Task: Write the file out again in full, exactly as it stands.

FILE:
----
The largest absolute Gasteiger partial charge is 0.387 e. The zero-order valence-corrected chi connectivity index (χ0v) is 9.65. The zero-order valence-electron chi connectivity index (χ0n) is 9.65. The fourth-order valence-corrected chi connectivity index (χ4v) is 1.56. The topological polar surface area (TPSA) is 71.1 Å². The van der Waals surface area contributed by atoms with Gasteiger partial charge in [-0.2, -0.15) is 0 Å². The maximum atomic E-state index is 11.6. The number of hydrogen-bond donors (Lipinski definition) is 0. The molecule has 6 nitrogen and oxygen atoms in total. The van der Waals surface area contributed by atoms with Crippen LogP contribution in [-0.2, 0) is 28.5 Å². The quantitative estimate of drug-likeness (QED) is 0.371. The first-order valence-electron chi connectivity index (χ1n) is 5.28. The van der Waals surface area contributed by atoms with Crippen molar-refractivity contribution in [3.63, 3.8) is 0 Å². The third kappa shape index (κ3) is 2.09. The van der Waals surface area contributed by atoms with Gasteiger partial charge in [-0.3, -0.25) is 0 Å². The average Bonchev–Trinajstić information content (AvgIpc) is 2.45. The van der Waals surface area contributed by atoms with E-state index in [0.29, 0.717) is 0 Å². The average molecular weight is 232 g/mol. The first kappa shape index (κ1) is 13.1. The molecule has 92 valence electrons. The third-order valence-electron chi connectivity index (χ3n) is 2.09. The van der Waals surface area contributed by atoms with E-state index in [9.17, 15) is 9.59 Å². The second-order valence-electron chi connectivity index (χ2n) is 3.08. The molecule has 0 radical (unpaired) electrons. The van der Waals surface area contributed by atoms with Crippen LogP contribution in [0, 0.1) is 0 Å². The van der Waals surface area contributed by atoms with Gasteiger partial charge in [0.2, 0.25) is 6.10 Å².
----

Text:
The largest absolute Gasteiger partial charge is 0.387 e. The zero-order valence-corrected chi connectivity index (χ0v) is 9.65. The zero-order valence-electron chi connectivity index (χ0n) is 9.65. The fourth-order valence-corrected chi connectivity index (χ4v) is 1.56. The topological polar surface area (TPSA) is 71.1 Å². The van der Waals surface area contributed by atoms with Gasteiger partial charge in [-0.2, -0.15) is 0 Å². The maximum atomic E-state index is 11.6. The number of hydrogen-bond donors (Lipinski definition) is 0. The molecule has 6 nitrogen and oxygen atoms in total. The van der Waals surface area contributed by atoms with Crippen LogP contribution in [-0.2, 0) is 28.5 Å². The quantitative estimate of drug-likeness (QED) is 0.371. The first-order valence-electron chi connectivity index (χ1n) is 5.28. The van der Waals surface area contributed by atoms with Crippen molar-refractivity contribution in [3.63, 3.8) is 0 Å². The third kappa shape index (κ3) is 2.09. The van der Waals surface area contributed by atoms with Gasteiger partial charge in [-0.3, -0.25) is 0 Å². The average Bonchev–Trinajstić information content (AvgIpc) is 2.45. The van der Waals surface area contributed by atoms with E-state index in [0.29, 0.717) is 0 Å². The average molecular weight is 232 g/mol. The first kappa shape index (κ1) is 13.1. The molecule has 92 valence electrons. The third-order valence-electron chi connectivity index (χ3n) is 2.09. The van der Waals surface area contributed by atoms with E-state index in [9.17, 15) is 9.59 Å². The second-order valence-electron chi connectivity index (χ2n) is 3.08. The molecule has 0 radical (unpaired) electrons. The van der Waals surface area contributed by atoms with Crippen LogP contribution in [0, 0.1) is 0 Å². The van der Waals surface area contributed by atoms with Gasteiger partial charge in [0.2, 0.25) is 6.10 Å².